What is Google Analytics 4?
GA4 (formerly App + Web) is an updated beta version of Google Analytics tracking. The main differences between GA4 and the traditional Universal Analytics is that user activity is being tracked as events, to shift the focus to engagement, as opposed to the historic sessions and pageviews.
In the first instance GA4 might look intimidating, with familiar features either gone or having been replaced with new ones. However, once familiar with the new platform, features and interface, it can revolutionise the future for marketers.
Getting started. How do I set up a new GA4 property?
This is the first vital step when setting up GA4. Navigate to ‘Admin’ and select ‘New Property’ from the centre column. Select the ‘Apps and Web BETA’ property type and click ‘Continue’. Fill out the relevant info and click ‘Create’.
Next, you will need to link a data stream to the property.
- If you are tracking both website and app traffic, you can add both data streams to one report.
- If you only use Google Analytics on a website, you’ll only have to set up a website stream.
Google will give you the full G property and code to install it on your site after you’ve created the data stream.
Realtime refresh in GA4
The Realtime Report is where you can check the data is being correctly pulled in following the installation of your code. Instead of multiple individual Realtime reports, these have now been consolidated into one large report in GA4, showing you data from the last 30 minutes.
As mentioned earlier, one of the main changes GA4 brings is the shift of focus to engagement – meaning all activity will now be tracked as events. It’s also worth noting that what we’re used to seeing as ‘Goals’ will change to ‘Conversions’. Also, one of the major positives GA4 brings, is less reliance on coding event tracking in Google Tag Manager. You can now customise and edit events in the interface, which will save a lot of time going forward.
What exactly are ‘Events’ in GA4?
Basically, in GA4 an event is anything that is being tracked. Events provide insight into the activity happening on your website. Events collect pieces of data that correspond to a particular action taken by a customer and give it context. This could include things like the value of purchase, the title of the page a user visited, or the geographic location of the user.
The events menu is pretty easy to consume and quite straightforward to navigate. The buttons at the top of the Events Menu will allow you to make existing event amends, as well as creating new events.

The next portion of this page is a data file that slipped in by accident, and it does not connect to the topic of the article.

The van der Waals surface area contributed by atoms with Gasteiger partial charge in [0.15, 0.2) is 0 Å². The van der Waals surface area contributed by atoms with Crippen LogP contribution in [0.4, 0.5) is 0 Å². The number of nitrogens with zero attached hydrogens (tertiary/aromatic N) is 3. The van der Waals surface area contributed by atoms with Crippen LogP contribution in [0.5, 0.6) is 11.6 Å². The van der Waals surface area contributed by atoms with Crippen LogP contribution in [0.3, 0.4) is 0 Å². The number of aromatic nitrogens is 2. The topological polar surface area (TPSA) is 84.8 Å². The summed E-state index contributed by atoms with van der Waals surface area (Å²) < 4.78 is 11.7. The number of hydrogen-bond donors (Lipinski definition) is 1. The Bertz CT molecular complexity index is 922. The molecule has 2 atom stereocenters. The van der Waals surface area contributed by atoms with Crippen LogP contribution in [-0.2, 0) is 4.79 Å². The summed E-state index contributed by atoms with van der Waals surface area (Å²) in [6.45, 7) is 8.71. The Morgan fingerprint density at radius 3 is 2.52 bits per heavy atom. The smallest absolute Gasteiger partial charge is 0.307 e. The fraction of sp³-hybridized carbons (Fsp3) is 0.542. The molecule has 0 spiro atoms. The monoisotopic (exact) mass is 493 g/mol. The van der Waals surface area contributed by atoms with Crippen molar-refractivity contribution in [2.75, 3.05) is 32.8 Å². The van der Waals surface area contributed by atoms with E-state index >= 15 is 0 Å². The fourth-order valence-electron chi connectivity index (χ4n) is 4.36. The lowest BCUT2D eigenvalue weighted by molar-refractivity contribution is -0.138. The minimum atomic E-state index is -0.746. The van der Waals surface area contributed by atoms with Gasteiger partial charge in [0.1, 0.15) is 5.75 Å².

Google explains the difference of ‘Events’ in Universal and GA4:
“In Universal Analytics, events are user interactions measured independently from a web page or screen load. Downloads, link clicks, form submissions, and video plays are often measured as events. Events in Universal Analytics have a Category, Action, Label and sometimes a Value, and are displayed with these fields in your Analytics reports.
In Google Analytics 4 properties, events are user interactions with a website or app that can be measured concurrently or independently from a webpage/screen load. Examples of events include page views, button clicks, user actions, and system event.”
Image from https://www.trackify.co.nz/blog/google-analytics-4-ga4-vs-universal-analytics
What does this mean for marketers?
GA’s cutting-edge features make your life easier by automatically alerting you to important data trends. This new feature will help keep track of your customers’ needs by identifying rising and emerging demands. Subsequently, this enables you to better understand your customers’ buying patterns and gives you the insight needed to anticipate their next move.
New predictive metrics will allow you to more easily monitor the buyer journey for a particular group of customers at a time, enabling you to more easily forecast the potential revenue from each group.
GA4 allows you to more accurately allocate your marketing budget, meaning your margin for ROI is accelerated. The impressive analysis tools enable you to reach higher value customers and give valuable insight as to why some customers spend is higher than others.
Embrace change, especially the type that will make your life as a marketer so much easier!
Since the announcement of GA4 back in October, there’s definitely been some apprehension from marketers in terms of how to approach the transition of such an imperative marketing tool. The good news is, there are no immediate plans to eradicate Universal Analytics right away, but taking the time to familiarise yourself with the new functionalities is definitely going to save you time and stress later down the line.
Although the prospect of transitioning to GA4 looks daunting at first glance, it’s really no big deal as long as you’re prepared. The key is to take the time to read up on the changes and keeping up with updates while the historic version is still live, that way you’re not thrust onto unfamiliar turf and the transition can be a smooth one.
GA4 looks like it’s packed with a world of amazing features and functionalities that will help us become better marketers, so make sure you stay in the game.